This, together with the accompanying blogs, will form a working paper to be submitted to SSRN. Please cite appropriately if referring to these issues in academic papers.

 

Moody teenagers? Giving them a greater say in health policy might solve this

Cross posted from The Ethics Blog

We have all heard of moody teenagers. Maybe we have them, or can remember being one. Recent research with my Australian colleagues suggests they may genuinely have more difficulty living with poor mental health than adults do.

Specifically, compared to the general public aged 18+, they are more likely to view mental health related impairments as being worse than physical disabilities.

This is not just an academic curiosity – if true, it means society is probably under-investing in child mental health. To explain why, we must first understand how most European countries decide on health funding priorities.

In general, disabilities with the greatest capacity to benefit from treatment are prioritised. To find out whether pain, depression, or some other, physical, impairment to health is worst – and therefore has the greatest potential benefit from treatment – nations conduct large population-based surveys. These require adults to make choices between lots of possible impaired health states in order to find out just how bad these are, relative to each other.

Of course, people often disagree on what is worst, and by how much, so decisions must be made as to whose values matter most. European nations generally agree that it is unethical to allow the rich to dictate what disabilities are most deserving of resources. Instead of “one € one vote”, it is “one person one vote”: taking a simple average of every adult’s values does this naturally.

Whilst this sounds fair and democratic in terms of process, it could be leading to uncomfortable outcomes for our moody teenager. Why? Well, if poor mental health is genuinely worse for teenagers than adults believe it to be then mental health interventions might not get funded: for example, if adults think pain is much worse, pain medications will be prioritised instead. This is because only adults are being asked for their health values, not teenagers.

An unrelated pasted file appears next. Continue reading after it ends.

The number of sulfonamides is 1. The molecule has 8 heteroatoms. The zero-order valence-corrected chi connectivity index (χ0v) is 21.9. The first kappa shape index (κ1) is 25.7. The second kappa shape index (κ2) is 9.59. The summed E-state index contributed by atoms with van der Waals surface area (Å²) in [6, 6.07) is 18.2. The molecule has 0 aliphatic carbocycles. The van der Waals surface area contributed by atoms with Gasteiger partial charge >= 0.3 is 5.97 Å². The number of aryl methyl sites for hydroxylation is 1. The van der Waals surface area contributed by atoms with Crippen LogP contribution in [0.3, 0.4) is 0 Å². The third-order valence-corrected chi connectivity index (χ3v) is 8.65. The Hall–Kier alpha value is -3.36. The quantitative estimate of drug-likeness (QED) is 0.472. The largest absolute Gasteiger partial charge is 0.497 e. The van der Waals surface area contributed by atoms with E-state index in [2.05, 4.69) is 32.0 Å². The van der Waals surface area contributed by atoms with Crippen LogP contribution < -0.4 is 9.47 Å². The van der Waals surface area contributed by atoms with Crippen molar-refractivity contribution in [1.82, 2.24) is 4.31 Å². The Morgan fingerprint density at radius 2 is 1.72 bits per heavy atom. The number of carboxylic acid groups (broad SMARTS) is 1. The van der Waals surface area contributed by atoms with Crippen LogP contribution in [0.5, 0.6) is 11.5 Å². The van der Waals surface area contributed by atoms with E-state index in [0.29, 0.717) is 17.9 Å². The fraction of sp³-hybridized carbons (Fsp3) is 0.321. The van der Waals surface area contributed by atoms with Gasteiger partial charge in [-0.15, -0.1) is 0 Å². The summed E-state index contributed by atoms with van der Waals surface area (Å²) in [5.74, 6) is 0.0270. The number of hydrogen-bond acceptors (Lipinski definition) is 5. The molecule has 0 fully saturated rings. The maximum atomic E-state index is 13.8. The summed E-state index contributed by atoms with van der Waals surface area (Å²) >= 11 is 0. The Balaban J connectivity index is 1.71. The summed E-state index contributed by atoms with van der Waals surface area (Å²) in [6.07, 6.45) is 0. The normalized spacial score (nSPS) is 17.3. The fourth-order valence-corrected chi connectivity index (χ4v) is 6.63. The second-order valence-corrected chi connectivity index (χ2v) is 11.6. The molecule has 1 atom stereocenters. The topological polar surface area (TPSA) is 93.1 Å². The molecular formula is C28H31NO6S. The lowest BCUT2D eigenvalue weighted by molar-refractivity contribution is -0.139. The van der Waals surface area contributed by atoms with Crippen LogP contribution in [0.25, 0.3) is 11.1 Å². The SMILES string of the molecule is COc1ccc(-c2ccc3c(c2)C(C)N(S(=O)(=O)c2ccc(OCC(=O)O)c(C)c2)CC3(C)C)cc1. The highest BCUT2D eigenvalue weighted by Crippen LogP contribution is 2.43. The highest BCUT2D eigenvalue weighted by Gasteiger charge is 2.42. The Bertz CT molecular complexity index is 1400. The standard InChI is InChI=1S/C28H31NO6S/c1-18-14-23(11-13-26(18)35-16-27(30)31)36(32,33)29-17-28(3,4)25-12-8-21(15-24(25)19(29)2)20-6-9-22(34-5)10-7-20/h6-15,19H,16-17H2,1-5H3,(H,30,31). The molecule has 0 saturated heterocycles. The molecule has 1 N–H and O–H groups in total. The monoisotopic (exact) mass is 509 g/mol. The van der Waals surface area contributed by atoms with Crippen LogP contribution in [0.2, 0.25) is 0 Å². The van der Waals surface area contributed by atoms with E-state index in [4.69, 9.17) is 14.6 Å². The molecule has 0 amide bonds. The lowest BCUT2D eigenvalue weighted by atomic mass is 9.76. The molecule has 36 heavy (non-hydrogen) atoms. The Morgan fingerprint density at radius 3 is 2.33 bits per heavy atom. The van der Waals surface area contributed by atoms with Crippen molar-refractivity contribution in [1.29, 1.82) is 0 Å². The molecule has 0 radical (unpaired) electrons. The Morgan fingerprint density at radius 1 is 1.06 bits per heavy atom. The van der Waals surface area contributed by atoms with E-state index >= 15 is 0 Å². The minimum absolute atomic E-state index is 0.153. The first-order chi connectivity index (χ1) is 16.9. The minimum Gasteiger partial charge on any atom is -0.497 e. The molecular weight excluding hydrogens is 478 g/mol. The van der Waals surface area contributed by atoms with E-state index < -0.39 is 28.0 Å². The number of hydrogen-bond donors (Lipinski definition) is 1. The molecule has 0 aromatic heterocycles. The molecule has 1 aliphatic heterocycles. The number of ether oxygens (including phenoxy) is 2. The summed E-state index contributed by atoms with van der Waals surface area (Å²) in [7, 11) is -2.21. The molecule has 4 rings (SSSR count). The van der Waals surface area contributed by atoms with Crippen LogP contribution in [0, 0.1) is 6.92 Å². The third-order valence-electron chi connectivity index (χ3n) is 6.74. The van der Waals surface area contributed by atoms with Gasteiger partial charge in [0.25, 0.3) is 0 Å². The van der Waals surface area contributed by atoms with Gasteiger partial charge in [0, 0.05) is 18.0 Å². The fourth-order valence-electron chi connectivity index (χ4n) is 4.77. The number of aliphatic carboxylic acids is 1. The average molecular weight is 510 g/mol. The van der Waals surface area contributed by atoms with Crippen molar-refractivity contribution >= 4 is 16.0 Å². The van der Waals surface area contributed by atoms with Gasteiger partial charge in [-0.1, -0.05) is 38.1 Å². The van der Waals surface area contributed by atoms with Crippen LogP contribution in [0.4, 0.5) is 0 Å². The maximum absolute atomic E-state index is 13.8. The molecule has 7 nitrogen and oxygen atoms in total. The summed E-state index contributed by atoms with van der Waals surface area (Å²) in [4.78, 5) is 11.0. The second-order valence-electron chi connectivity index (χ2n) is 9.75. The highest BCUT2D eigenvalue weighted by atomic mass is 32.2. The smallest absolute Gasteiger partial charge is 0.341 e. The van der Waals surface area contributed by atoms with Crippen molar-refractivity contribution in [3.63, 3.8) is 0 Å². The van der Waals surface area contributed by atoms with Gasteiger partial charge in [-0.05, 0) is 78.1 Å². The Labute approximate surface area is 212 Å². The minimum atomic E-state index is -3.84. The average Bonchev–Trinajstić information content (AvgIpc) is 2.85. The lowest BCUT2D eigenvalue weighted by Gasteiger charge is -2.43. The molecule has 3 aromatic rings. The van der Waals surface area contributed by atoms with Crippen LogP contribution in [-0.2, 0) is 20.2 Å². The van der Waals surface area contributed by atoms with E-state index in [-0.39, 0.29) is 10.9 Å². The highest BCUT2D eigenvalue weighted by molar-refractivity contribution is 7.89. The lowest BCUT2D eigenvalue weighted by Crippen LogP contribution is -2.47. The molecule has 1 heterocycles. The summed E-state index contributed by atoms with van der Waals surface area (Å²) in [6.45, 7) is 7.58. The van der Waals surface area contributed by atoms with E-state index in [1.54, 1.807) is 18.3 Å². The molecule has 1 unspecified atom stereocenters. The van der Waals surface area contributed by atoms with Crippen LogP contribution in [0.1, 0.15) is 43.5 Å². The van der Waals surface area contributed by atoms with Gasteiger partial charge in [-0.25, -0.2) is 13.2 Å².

So perhaps adults just don’t remember what it’s like to be young and we should use the teenagers’ values for health interventions that affect them?

Maybe not. There is a saying “age brings wisdom” and perhaps adults’ greater experience of illness means their values for mental health impairments are the correct ones. Maybe younger people have simply not experienced enough in life to know what aspects of illness are really worst. After all, immaturity is one reason why younger teenagers are not allowed to vote.

The ethical issues surrounding at what age teenagers can have sex, vote and make independent decisions in public life all become relevant here. However, “one person one vote” has one more disturbing implication that is relevant for people of all ages. By taking an average of everyone’s views, national health state value surveys include lots of healthy people who have no idea what it is like to live with severe illness. Does this matter? Well, it turns out that to the depressed patient in desperate need of a new anti-depressant it probably does.

Patients and the general public tend to disagree on which is worst – extreme pain or extreme depression. The general public gets the final say and my next blog entry will discuss how and why we might use the health values of patients themselves in priority setting instead.